The land upon which the Free Library stands is part of Lenapehoking, the traditional territory of the Lenni-Lenape, the original people of this land. We pay respect to those Lenape tribal communities who remain to this day and those who were removed generations ago, and we honor their continuing relationship with their territory.
As a fellowship program, institutional-community collaboration, and exhibition, Chronicling Resistance has been supported by generous grants from the Mellon Foundation and The Pew Center for Arts & Heritage.
Chronicling Resistance also would not have been possible without archivists and librarians within the Philadelphia Area Consortium of Special Collections Libraries (PACSCL). They provided tours, research trainings, resources, and listening ears to the Activist-Curator Fellows, and guidance to the Project Director through the Steering Committee. Several even attended anti-racist training sessions to learn more about actions they could take to make Chronicling Resistance a good experience for the Fellows.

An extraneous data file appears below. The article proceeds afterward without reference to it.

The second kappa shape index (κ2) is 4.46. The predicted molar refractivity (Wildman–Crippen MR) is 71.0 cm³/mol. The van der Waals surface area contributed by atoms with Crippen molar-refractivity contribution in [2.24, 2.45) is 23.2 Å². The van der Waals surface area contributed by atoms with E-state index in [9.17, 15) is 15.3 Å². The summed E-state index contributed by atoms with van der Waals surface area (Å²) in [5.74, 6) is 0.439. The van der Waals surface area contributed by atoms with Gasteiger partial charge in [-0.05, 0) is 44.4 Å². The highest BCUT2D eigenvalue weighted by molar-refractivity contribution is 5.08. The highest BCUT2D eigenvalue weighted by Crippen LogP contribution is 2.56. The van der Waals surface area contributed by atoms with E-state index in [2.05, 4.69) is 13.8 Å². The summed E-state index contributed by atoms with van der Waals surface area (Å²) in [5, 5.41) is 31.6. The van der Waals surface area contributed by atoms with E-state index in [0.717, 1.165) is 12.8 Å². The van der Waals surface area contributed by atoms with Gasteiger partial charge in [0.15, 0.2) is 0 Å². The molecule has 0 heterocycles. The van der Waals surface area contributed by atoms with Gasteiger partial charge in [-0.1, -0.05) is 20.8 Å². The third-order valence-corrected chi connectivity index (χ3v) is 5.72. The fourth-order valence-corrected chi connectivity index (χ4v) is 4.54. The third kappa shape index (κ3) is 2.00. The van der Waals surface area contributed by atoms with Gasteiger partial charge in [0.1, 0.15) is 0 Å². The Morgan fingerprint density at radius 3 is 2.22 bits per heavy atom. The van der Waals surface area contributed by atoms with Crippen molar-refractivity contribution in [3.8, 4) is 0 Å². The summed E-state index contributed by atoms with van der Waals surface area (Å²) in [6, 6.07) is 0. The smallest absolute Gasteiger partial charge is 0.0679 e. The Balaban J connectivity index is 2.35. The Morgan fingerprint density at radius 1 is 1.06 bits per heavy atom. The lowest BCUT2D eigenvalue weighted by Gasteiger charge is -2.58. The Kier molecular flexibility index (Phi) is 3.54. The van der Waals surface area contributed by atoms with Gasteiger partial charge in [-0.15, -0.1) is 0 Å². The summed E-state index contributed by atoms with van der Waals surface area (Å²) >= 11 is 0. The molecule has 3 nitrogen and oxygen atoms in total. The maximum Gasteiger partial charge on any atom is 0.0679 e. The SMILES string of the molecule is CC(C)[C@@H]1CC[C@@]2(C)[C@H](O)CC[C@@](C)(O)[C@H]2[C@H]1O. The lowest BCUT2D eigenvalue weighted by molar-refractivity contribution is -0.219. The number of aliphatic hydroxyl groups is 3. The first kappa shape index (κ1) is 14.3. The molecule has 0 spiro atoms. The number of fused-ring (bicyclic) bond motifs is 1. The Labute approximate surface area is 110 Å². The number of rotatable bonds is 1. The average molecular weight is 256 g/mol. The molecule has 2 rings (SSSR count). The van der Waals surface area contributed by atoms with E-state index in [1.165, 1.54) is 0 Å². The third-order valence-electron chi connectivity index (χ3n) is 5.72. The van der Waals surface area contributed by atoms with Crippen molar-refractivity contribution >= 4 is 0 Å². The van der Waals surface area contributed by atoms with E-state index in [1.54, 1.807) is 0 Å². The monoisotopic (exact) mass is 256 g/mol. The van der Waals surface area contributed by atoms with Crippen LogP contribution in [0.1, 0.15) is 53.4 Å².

Within PACSCL, special thanks goes to Sarah Horowitz for her long-term involvement with the project, from thought at a board meeting to grant proposal, from discovery process to project proposal, and from rejection to reality.
Since 2018, when it was a Discovery Grant funded by The Pew Center for Arts & Heritage, Chronicling Resistance has included many thinking partners, advisers, and sounding boards. Many have been named within the grant documents, but many more have not. The unnamed include partners, parents, dates, household members, friends, colleagues, and all the folks to whom we vent or who overhear our Zoom calls. Thank you for your support.
Mariam I. Williams, Co-P.I. and Project Director
Janine Pollock, Co-P.I.